Started, Then Stopped – Some Recent Start-Up Duds
The Internet. It’s tops.
What is more tops is the way we use it nowadays. It’s almost impossible to separate our online lives from our real ones. When was the last time you told someone you were ‘going onto the Internet’ to do something? We don’t tell people we used electricity last night, or how we paid for the groceries using EFTPOS, and we don’t talk about doing stuff online anymore. We just do it.
And supporting these habits are a growing range of diverse online services and the clever companies that provide them: Internet banking, online bookstores, streaming porn purchases, social networking, search engines for finding porn… the list goes on.
Of course for every successful online business you can be assured there were hundreds, perhaps thousands, of start-up duds. Some of them were actually good concepts, just ahead of their time or victims of poor timing. Many flamed out due to the founders simply hating each other’s guts before they ever turned a buck. And then there were those that were just really crap ideas. Let’s look at some of the more recent efforts, shall we?
Layoffspace.com was going to be a social network for unemployed people. As well as being a job board it offered the unemployed a chance to… well… bitch about it, I guess. The site launched and closed in 2007, which unfortunately was about 18 months too early for what would become the biggest rush of potential new members since 1932. However, the main problem was that being unemployed wasn’t something people really wanted to publicly whinge and moan about. Unless they were Kevin Rudd.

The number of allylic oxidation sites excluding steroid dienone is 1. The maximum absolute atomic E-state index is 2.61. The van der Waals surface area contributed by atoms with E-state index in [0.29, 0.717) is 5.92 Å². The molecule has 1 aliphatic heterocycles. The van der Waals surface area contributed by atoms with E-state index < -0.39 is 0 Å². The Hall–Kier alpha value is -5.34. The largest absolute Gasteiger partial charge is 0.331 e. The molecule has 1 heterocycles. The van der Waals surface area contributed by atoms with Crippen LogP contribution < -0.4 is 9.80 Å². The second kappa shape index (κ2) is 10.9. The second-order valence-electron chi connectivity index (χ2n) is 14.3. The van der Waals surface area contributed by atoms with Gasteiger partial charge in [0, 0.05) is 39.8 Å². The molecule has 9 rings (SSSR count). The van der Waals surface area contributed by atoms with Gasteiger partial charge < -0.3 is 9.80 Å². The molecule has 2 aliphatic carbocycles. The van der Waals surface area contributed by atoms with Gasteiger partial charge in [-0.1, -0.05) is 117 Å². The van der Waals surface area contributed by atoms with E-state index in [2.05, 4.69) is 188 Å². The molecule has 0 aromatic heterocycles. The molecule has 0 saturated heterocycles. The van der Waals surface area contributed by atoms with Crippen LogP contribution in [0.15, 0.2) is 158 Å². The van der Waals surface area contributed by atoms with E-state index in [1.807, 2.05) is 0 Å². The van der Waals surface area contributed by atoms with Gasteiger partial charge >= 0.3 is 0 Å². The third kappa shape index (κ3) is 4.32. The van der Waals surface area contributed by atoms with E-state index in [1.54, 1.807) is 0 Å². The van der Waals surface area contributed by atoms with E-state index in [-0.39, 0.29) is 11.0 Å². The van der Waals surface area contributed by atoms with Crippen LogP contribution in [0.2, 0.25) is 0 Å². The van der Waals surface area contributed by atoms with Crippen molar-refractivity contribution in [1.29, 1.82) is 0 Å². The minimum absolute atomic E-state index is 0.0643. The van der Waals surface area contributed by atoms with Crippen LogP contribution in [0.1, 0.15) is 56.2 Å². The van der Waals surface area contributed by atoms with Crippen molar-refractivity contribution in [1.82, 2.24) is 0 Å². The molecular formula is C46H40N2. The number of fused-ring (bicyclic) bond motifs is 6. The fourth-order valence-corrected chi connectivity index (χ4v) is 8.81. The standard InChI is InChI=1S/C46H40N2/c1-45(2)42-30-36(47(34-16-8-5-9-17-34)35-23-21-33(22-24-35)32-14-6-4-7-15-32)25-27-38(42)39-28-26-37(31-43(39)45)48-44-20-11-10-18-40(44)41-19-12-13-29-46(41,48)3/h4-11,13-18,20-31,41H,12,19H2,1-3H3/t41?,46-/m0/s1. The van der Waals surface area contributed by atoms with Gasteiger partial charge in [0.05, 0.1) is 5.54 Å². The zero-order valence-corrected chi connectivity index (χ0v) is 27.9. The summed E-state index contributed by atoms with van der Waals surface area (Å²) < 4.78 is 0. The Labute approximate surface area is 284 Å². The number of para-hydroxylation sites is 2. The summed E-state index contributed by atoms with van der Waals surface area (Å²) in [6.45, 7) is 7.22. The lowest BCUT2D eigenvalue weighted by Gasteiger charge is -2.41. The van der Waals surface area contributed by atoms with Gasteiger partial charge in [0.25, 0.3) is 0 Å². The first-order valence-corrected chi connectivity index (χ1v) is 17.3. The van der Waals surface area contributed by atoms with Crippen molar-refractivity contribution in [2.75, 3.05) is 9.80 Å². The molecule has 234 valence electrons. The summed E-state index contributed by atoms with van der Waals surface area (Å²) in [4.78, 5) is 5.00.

In 2010, Honestly.com offered anyone the chance to anonymously publish professional reviews of someone else’s work performance. And if you were the person being reviewed there was nothing you could do about it. Unfortunately everyone knows what ‘anonymous reviews’ on the Internet mean – you get the shit sledged out of you. While this is absolutely fine on the average crochet enthusiast website, when someone’s career is involved things get legal very quickly. Incredibly there was $1.2m raised from investors, which was largely blown paying legal fees in defamation cases.
A particularly uninspiring idea to tank was Agester.com in 2008. It urged our senior citizens to upload their picture and other old people would then guess their age. While it was basically a front for a dating site for Internet-savvy seniors, it was stupid. No one over 65 looks their age in a photo, and being told you look even older than you actually are is about as sexy as retirement home fluorescent lighting.
Finally, Blippy.com is worthy of special disdain, particularly as it burnt $13m of funding in record time. It combined everything that is wanker-ish about social networking with everything cockhead-ish about someone’s need to publicly broadcast when they buy stuff. Blippy.com let you link your credit card purchases to your Twitter account, and then let the online world watch the action. Best of all, you could provide reviews as well as a picture of you enjoying your new purchase.
Did I mention buying streaming porn? Now there’s an awkward picture